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Discussion Starter · #1 ·
So. I may be buying new wheels, and I wonder: is a deeper wheel more aero than a shallower one? If I bought just any 45mm deep wheel, would it necessarily be more aero than just any 25mm deep wheel?

I don't have the money for the bling brands who publish their wind tunnel results, and I haven't found data for the wheels in my price range, like the Vision Team 35s, for example. Could I be fooled into thinking a wheel is aero or not based only on its depth?
 

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So. I may be buying new wheels, and I wonder: is a deeper wheel more aero than a shallower one? If I bought just any 45mm deep wheel, would it necessarily be more aero than just any 25mm deep wheel?

I don't have the money for the bling brands who publish their wind tunnel results, and I haven't found data for the wheels in my price range, like the Vision Team 35s, for example. Could I be fooled into thinking a wheel is aero or not based only on its depth?
You could but you shouldn't. Depth needs profile to make for aero
 

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Your hunch is correct.

Depth does not equal aerodynamic value.

The shape has tons to do with it, the money and time they spent in the tunnel was worth it.

Are there cheap wheels out there with solid aerodynamic profiles? Sure, you have to look for them though.

If you want something 35mm or less, you're best sticking with the newest alloy designs. Something like the new AL33 rims make a strong argument for themselves. For carbon deeper than that, the profile means quite a bit. It's not just pure aerodynamics, it's also stability in cross winds.

Used to be that rule of thumb was something U shaped instead of V shaped, but that's changed recently. Things aren't that straight forward. A new rule of thumb that's stuck quite well is that wider is better. Internal width for a clincher that's 19mm or more is becoming ideal quite quickly with 25 or 28mm tires. Some fancy pants companies like Zipp are still lagging behind with around 17mm internal widths. Some wheels like the new disc wheels coming out are going over 21mm internal. Ignore external width measurements, they're largely irrelevant. Now a days the widest external point of the rim is usually half way down the section or so, quite a ways away from any relevance to the tire.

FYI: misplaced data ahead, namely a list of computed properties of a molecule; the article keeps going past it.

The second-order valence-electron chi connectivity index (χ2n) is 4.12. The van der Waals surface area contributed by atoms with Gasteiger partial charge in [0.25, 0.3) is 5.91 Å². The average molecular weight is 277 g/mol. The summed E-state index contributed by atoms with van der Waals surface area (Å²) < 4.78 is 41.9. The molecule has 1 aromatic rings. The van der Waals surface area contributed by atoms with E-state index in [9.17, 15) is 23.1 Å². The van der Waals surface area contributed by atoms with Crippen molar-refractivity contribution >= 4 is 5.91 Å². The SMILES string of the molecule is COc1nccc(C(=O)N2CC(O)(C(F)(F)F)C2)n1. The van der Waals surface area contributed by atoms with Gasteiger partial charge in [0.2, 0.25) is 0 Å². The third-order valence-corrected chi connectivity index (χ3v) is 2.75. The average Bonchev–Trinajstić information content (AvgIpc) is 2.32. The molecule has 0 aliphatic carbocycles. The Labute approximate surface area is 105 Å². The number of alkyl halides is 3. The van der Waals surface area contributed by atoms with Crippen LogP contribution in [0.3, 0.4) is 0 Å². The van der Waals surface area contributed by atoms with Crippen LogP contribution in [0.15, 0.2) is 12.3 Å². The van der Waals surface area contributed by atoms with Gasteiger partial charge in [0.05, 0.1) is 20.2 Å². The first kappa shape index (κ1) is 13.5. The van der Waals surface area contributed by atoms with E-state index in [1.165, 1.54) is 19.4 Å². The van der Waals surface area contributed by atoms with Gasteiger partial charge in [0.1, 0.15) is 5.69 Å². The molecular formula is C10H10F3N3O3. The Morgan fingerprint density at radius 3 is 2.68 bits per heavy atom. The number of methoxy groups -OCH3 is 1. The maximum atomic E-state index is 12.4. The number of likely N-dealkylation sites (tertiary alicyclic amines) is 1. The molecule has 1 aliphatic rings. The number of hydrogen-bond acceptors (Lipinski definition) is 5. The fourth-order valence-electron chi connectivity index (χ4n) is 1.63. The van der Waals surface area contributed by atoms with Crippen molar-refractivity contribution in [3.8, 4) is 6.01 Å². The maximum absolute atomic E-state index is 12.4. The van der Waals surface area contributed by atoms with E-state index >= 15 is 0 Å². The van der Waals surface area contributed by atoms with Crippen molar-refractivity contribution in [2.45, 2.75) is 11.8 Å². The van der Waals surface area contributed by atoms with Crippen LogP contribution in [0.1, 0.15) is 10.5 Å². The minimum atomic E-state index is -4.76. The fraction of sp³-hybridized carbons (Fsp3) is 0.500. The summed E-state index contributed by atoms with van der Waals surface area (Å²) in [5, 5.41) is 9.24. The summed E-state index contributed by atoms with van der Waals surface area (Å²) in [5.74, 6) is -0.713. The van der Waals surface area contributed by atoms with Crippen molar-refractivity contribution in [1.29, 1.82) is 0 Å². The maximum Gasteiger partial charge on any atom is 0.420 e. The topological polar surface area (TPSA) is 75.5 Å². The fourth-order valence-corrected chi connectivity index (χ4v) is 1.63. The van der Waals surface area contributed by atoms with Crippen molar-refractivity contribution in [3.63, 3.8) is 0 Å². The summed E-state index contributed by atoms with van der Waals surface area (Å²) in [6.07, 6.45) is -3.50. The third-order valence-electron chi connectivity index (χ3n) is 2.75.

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Head over to November Bicycles latest blog post and check out some data on the Zipp 303 versus some aluminum rims.

Sent from my Nexus 5X using Tapatalk
 

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the money and time they spent in the tunnel was worth it.
I doubt that conditions in a wind tunnel have much in common with riding on the open road outside.
From a business point of view the money and time may be well spent, if your wheels are on top in a wind tunnel (not road) aero contest and if you find enough buyers who believe that this has any relevance.

If you want aero for the road, get a wheel with as few spokes as possible while still supporting your weight, power and riding style.
If that takes a deep rim, so be it.
I wouldn't worry about shapes.
 

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I doubt that conditions in a wind tunnel have much in common with riding on the open road outside.
Because they use some special air in the tunnel different from what's outside? Believe it or not, but after more than a hundred years of study, the scientists and engineers have some idea what they're doing. Ever flown in an airplane? But of course you have your opinions.
 

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I doubt that conditions in a wind tunnel have much in common with riding on the open road outside.
From a business point of view the money and time may be well spent, if your wheels are on top in a wind tunnel (not road) aero contest and if you find enough buyers who believe that this has any relevance.

If you want aero for the road, get a wheel with as few spokes as possible while still supporting your weight, power and riding style.
If that takes a deep rim, so be it.
I wouldn't worry about shapes.

Ahahaha, you're hilarious.

You and your box section open pro rims with 12 and 14 spokes can come at me anytime bro.